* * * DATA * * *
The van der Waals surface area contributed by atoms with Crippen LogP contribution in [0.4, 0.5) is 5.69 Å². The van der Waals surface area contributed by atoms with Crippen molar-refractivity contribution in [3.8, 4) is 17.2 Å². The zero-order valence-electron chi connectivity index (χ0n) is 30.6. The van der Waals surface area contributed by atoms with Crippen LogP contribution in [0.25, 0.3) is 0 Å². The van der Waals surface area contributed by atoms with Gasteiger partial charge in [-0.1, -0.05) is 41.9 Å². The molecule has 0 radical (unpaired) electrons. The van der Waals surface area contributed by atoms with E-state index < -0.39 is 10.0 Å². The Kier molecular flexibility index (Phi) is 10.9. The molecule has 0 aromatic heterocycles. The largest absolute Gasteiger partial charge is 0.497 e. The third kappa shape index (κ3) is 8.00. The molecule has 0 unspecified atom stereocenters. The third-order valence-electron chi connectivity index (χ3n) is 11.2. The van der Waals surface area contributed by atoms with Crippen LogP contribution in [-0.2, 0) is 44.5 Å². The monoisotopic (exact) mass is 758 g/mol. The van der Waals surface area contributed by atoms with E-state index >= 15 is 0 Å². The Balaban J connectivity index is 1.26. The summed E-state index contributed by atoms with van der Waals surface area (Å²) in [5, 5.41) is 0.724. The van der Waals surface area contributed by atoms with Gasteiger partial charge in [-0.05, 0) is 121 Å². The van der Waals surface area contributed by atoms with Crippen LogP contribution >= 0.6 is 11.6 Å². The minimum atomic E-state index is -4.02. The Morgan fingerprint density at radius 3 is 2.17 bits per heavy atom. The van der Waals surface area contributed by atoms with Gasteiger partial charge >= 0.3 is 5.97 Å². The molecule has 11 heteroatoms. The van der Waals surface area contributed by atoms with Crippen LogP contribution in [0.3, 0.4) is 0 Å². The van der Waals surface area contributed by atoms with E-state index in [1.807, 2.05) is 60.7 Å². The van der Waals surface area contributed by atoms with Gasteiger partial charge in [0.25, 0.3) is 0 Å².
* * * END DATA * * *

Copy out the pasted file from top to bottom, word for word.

The van der Waals surface area contributed by atoms with Crippen LogP contribution in [0.4, 0.5) is 5.69 Å². The van der Waals surface area contributed by atoms with Crippen molar-refractivity contribution in [3.8, 4) is 17.2 Å². The zero-order valence-electron chi connectivity index (χ0n) is 30.6. The van der Waals surface area contributed by atoms with Crippen LogP contribution in [0.25, 0.3) is 0 Å². The van der Waals surface area contributed by atoms with Gasteiger partial charge in [-0.1, -0.05) is 41.9 Å². The molecule has 0 radical (unpaired) electrons. The van der Waals surface area contributed by atoms with E-state index < -0.39 is 10.0 Å². The Kier molecular flexibility index (Phi) is 10.9. The molecule has 0 aromatic heterocycles. The largest absolute Gasteiger partial charge is 0.497 e. The third kappa shape index (κ3) is 8.00. The molecule has 0 unspecified atom stereocenters. The third-order valence-electron chi connectivity index (χ3n) is 11.2. The van der Waals surface area contributed by atoms with Crippen LogP contribution in [-0.2, 0) is 44.5 Å². The monoisotopic (exact) mass is 758 g/mol. The van der Waals surface area contributed by atoms with E-state index >= 15 is 0 Å². The Balaban J connectivity index is 1.26. The summed E-state index contributed by atoms with van der Waals surface area (Å²) in [5, 5.41) is 0.724. The van der Waals surface area contributed by atoms with Gasteiger partial charge in [-0.05, 0) is 121 Å². The van der Waals surface area contributed by atoms with Crippen LogP contribution >= 0.6 is 11.6 Å². The minimum atomic E-state index is -4.02. The Morgan fingerprint density at radius 3 is 2.17 bits per heavy atom. The van der Waals surface area contributed by atoms with Gasteiger partial charge >= 0.3 is 5.97 Å². The molecule has 11 heteroatoms. The van der Waals surface area contributed by atoms with Crippen LogP contribution in [0.3, 0.4) is 0 Å². The van der Waals surface area contributed by atoms with E-state index in [1.807, 2.05) is 60.7 Å². The van der Waals surface area contributed by atoms with Gasteiger partial charge in [0.25, 0.3) is 0 Å².